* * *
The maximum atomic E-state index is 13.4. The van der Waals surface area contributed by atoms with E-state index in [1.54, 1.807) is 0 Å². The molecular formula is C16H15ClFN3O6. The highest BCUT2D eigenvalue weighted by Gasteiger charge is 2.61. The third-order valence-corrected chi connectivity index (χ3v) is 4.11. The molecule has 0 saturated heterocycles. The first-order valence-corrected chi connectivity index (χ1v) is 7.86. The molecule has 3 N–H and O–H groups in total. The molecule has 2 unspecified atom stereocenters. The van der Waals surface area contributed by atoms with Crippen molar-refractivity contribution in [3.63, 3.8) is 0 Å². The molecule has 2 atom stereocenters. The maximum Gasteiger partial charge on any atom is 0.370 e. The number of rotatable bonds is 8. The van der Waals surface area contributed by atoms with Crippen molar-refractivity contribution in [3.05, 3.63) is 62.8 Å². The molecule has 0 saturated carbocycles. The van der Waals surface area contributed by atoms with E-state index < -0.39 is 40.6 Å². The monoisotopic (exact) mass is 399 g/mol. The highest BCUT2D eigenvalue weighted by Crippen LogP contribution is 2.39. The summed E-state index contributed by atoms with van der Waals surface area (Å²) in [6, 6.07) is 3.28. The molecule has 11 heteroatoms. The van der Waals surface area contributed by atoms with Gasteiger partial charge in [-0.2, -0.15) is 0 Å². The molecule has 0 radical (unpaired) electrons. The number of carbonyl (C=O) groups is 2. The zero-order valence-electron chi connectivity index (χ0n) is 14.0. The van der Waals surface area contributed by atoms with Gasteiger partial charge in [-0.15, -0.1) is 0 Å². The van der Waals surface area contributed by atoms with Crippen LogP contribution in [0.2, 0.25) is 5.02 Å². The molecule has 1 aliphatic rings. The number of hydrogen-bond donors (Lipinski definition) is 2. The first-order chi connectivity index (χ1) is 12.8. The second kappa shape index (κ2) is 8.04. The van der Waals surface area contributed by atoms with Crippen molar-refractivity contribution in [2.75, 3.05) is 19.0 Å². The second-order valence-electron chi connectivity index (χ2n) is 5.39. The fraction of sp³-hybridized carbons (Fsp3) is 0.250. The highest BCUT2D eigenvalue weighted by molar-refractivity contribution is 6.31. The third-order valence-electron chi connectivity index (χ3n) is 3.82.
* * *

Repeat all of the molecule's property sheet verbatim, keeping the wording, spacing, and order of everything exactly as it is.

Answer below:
The maximum atomic E-state index is 13.4. The van der Waals surface area contributed by atoms with E-state index in [1.54, 1.807) is 0 Å². The molecular formula is C16H15ClFN3O6. The highest BCUT2D eigenvalue weighted by Gasteiger charge is 2.61. The third-order valence-corrected chi connectivity index (χ3v) is 4.11. The molecule has 0 saturated heterocycles. The first-order valence-corrected chi connectivity index (χ1v) is 7.86. The molecule has 3 N–H and O–H groups in total. The molecule has 2 unspecified atom stereocenters. The van der Waals surface area contributed by atoms with Crippen molar-refractivity contribution in [3.63, 3.8) is 0 Å². The molecule has 2 atom stereocenters. The maximum Gasteiger partial charge on any atom is 0.370 e. The number of rotatable bonds is 8. The van der Waals surface area contributed by atoms with Crippen molar-refractivity contribution in [3.05, 3.63) is 62.8 Å². The molecule has 0 saturated carbocycles. The van der Waals surface area contributed by atoms with E-state index < -0.39 is 40.6 Å². The monoisotopic (exact) mass is 399 g/mol. The highest BCUT2D eigenvalue weighted by Crippen LogP contribution is 2.39. The summed E-state index contributed by atoms with van der Waals surface area (Å²) in [6, 6.07) is 3.28. The molecule has 11 heteroatoms. The van der Waals surface area contributed by atoms with Gasteiger partial charge in [-0.2, -0.15) is 0 Å². The molecule has 0 radical (unpaired) electrons. The number of carbonyl (C=O) groups is 2. The zero-order valence-electron chi connectivity index (χ0n) is 14.0. The van der Waals surface area contributed by atoms with Gasteiger partial charge in [-0.15, -0.1) is 0 Å². The van der Waals surface area contributed by atoms with Crippen LogP contribution in [0.2, 0.25) is 5.02 Å². The molecule has 1 aliphatic rings. The number of hydrogen-bond donors (Lipinski definition) is 2. The first-order chi connectivity index (χ1) is 12.8. The second kappa shape index (κ2) is 8.04. The van der Waals surface area contributed by atoms with Crippen molar-refractivity contribution in [2.75, 3.05) is 19.0 Å². The second-order valence-electron chi connectivity index (χ2n) is 5.39. The fraction of sp³-hybridized carbons (Fsp3) is 0.250. The highest BCUT2D eigenvalue weighted by molar-refractivity contribution is 6.31. The third-order valence-electron chi connectivity index (χ3n) is 3.82.